Purchasing green electronics has never been easier, thanks to the Electronics Purchasing Environmental Assessment Tool (EPEAT), EPEAT is a system to help purchasers evaluate, compare, and select desktop computers, notebooks and monitors based on their environmental attributes.

Green computing is easier than ever, thanks to the many tools available to help keep computers running efficiently. These tools can be used individually of on a network. Energy efficient features could save you up to $75 per machine per year.

Many computers still have use left in them after the first owner is ready to retire them. Learn how you can safely and securely donate your computer and get information on the best way to recycle computers in your area if donation is not an option.

Disposal of computers is likely regulated in your State. Some types of electronic waste may be hazardous and improper disposal may violate local or state laws. For information about disposal regulations in your state, contact your local solid waste agency or state environmental protection office.

What is e-waste?

Electronic waste, or e-waste, includes products such as computers, keyboards, monitors, printers, televisions, cell phones, data storage devices, and VCR/DVD players- just about anything with a circuit board or power cord. Even though e-waste currently comprises less than 4% of the total solid waste stream in the United States, itís been estimated that the volume of e-waste is increasing 2 to 3 times faster than other waste streams (e.g. paper or yard waste). For example, 490 million personal computers were retired between 2000 and 2005, and the number is expected to increase to 955 million between 2005 and 2010. The recycling rate of electronic products, on the other hand, was only about 10% in 2003. Thus there is a rising amount of e-waste with only a tenth of it being managed in a way that helps to prevent pollution and promote resource conservation.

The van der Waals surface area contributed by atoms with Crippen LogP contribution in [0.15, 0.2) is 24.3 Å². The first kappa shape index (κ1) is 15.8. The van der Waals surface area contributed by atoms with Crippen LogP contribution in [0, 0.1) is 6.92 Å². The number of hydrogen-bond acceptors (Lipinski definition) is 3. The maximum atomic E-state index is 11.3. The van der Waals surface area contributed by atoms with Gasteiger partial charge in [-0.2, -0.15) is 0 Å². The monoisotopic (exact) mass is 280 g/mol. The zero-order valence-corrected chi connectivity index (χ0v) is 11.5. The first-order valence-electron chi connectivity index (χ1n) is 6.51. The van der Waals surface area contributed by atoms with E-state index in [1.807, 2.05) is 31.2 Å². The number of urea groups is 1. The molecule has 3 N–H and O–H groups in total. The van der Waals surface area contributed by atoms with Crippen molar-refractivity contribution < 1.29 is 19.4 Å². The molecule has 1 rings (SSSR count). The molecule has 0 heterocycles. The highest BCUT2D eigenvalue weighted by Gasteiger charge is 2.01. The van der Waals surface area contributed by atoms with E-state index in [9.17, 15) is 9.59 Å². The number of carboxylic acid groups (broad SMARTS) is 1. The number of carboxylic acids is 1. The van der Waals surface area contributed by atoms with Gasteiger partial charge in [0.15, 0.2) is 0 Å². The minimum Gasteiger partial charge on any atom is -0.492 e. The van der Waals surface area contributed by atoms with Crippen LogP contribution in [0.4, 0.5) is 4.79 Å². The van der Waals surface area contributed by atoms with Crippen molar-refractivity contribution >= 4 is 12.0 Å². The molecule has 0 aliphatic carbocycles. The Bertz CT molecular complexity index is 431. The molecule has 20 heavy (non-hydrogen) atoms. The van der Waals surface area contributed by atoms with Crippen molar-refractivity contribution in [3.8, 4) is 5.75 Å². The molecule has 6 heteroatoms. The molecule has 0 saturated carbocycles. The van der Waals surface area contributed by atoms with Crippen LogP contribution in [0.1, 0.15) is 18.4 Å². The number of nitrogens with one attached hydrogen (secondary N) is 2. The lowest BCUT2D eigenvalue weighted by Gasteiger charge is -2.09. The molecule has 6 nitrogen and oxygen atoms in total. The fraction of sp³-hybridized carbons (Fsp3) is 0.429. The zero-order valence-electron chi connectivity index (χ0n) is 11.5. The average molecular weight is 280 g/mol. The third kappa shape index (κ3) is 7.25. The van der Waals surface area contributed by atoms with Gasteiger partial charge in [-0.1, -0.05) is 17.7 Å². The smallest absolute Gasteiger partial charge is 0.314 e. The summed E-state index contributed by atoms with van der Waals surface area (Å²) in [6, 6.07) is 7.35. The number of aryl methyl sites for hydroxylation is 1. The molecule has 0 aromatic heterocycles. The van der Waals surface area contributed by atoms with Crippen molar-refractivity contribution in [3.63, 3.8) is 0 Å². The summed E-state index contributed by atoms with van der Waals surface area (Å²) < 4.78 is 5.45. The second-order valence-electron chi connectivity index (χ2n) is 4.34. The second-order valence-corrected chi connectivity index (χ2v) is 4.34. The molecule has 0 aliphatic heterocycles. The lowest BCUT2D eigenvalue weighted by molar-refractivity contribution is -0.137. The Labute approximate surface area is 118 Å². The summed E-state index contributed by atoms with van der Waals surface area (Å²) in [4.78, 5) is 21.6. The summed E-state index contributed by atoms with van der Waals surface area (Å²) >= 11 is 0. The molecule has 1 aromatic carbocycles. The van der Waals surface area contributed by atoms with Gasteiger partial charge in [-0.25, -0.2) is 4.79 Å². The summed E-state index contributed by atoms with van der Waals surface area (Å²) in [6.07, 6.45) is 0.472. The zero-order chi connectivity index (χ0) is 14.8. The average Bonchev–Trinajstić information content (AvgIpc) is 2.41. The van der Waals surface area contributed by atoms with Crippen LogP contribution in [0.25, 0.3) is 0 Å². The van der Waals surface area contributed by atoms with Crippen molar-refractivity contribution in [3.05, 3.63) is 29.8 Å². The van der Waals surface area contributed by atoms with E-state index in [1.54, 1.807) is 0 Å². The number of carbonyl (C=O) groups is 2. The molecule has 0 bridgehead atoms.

How can ecyclingtools.com help my business?

Extending the life of your electronics or donating equipment can save you money and conserve valuable resources. Properly recycling outdated electronics assures safe management of the hazardous components that are in many devices and permits the recovery and reuse of valuable materials to reduce the need for the extraction of new raw materials from the earth.

The familiar mantra of "reduce, reuse, and recycle," as is often seen with the three chasing arrows symbol, is the ideal path for the life of many business and consumer goods, including electronics. Reducing the total quantity of equipment we buy, with a particular focus on reducing our purchase of products containing hazardous materials, is the first step toward decreasing our environmental footprint. Reusing is the second and recycling is the last alternative. This resource kit provides information on the entire lifecycle of electronics and contains useful information to help you address your e-waste concerns.